Do you need alcohol rehab? The first days and weeks off alcohol can be tough and in many cases, even quite dangerous. Some people benefit greatly by getting out of their home environment and into a residential alcohol rehab facility for this initial period, whereas others might do just as well at home and in an outpatient treatment program. Is alcohol rehab what you need? Find out if you’d benefit from a stay in an alcohol rehab program and learn more about what you can expect to happen while in a residential addiction treatment program. Learn about the different types of alcohol rehab programs and find out how to select a quality program that’s going to work for you.
Alcoholism is a powerful disease, rendering its victims almost powerless over cravings to drink, and once we start drinking – we’re almost powerless to stop.
It’s a disease that affects our health, mental health, work or school life and that damages important relationships. Alcohol gets so intertwined into life that it seems that everything we do revolves around it, and although most of us try to stop on our own, most of us end up needing professional help to break free from drinking.
Alcoholism pulls down quality of life, but it also destroys physical health from within, increasing the odds of myriad dangerous or fatal diseases, cancers and cognitive declines. Most alcoholics that fail to get help and stop drinking will eventually die from the drink.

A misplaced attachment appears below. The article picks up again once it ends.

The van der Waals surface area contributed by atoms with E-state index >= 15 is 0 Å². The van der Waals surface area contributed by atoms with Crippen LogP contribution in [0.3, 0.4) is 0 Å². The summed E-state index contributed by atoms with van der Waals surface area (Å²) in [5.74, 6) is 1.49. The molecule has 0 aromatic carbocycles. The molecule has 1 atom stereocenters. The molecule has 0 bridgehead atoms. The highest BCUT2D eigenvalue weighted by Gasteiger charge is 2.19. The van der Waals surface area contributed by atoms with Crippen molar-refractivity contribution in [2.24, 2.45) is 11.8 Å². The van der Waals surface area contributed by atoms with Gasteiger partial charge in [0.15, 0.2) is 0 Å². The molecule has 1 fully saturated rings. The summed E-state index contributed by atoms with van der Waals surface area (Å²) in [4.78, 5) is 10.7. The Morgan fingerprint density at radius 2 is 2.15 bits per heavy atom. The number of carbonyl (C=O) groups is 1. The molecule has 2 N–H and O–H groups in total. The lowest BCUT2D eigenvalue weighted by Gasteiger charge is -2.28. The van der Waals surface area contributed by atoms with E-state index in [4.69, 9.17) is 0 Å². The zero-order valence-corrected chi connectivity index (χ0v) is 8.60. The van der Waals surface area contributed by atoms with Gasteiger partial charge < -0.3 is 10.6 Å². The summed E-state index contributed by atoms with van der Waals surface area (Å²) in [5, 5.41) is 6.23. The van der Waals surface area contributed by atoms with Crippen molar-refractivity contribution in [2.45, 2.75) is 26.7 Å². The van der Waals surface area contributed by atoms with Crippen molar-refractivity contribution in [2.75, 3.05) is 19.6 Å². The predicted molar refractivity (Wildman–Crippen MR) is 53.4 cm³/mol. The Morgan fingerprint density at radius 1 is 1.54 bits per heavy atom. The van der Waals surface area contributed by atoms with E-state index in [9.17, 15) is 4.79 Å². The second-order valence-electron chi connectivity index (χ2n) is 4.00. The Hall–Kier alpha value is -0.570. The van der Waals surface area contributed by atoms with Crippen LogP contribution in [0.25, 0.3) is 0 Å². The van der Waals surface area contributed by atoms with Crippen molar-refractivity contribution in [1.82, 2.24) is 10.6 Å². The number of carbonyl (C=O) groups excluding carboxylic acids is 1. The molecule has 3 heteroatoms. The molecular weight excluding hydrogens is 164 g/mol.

Fortunately, addiction treatment works and alcoholics can learn how to stop drinking. One of the most intensive forms of addiction treatment for alcoholics is alcohol rehab, a residential period of care.
Who Needs Alcohol Rehab?
There are many varieties of addiction treatment, and not all are residential in nature. Outpatient treatment programs cost much less and allow you to stay at home and continue on at work, but will an outpatient alcohol treatment program help you stop drinking?
There are no one size fits all solutions, and addiction treatment is most effective when you are matched to an appropriate level of care. In general however, people who tend to benefit most from an alcohol rehab include:
- People with a dual diagnosis (co-occurring alcoholism and a mental health condition)
- People who cannot abstain from alcohol even for short periods of time (addiction treatment doesn’t work if you are drunk)
- People who have tried outpatient before without any success
- People who face severe health, career or social consequences if they cannot stop drinking
- People who do not have a stable or sober living situation
- People without strong family or social support
- People who are court or work mandated to a residential program
Page last updated Aug 30, 2010